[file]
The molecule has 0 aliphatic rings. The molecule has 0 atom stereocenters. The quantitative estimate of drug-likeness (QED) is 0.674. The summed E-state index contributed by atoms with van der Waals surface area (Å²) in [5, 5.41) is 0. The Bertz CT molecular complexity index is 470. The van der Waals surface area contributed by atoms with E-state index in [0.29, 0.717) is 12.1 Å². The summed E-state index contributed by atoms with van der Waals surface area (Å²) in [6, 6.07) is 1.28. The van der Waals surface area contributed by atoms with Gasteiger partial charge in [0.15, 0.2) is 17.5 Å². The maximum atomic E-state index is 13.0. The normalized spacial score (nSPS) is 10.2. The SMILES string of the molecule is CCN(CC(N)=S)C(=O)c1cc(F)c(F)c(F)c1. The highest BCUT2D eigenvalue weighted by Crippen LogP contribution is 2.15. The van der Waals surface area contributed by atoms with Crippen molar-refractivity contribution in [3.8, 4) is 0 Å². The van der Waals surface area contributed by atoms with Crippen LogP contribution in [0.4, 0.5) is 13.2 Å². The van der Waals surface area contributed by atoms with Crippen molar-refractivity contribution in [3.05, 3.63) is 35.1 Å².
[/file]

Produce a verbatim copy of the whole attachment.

The molecule has 0 aliphatic rings. The molecule has 0 atom stereocenters. The quantitative estimate of drug-likeness (QED) is 0.674. The summed E-state index contributed by atoms with van der Waals surface area (Å²) in [5, 5.41) is 0. The Bertz CT molecular complexity index is 470. The van der Waals surface area contributed by atoms with E-state index in [0.29, 0.717) is 12.1 Å². The summed E-state index contributed by atoms with van der Waals surface area (Å²) in [6, 6.07) is 1.28. The van der Waals surface area contributed by atoms with Gasteiger partial charge in [0.15, 0.2) is 17.5 Å². The maximum atomic E-state index is 13.0. The normalized spacial score (nSPS) is 10.2. The SMILES string of the molecule is CCN(CC(N)=S)C(=O)c1cc(F)c(F)c(F)c1. The highest BCUT2D eigenvalue weighted by Crippen LogP contribution is 2.15. The van der Waals surface area contributed by atoms with Crippen molar-refractivity contribution in [3.8, 4) is 0 Å². The van der Waals surface area contributed by atoms with Crippen LogP contribution in [0.4, 0.5) is 13.2 Å². The van der Waals surface area contributed by atoms with Crippen molar-refractivity contribution in [3.05, 3.63) is 35.1 Å².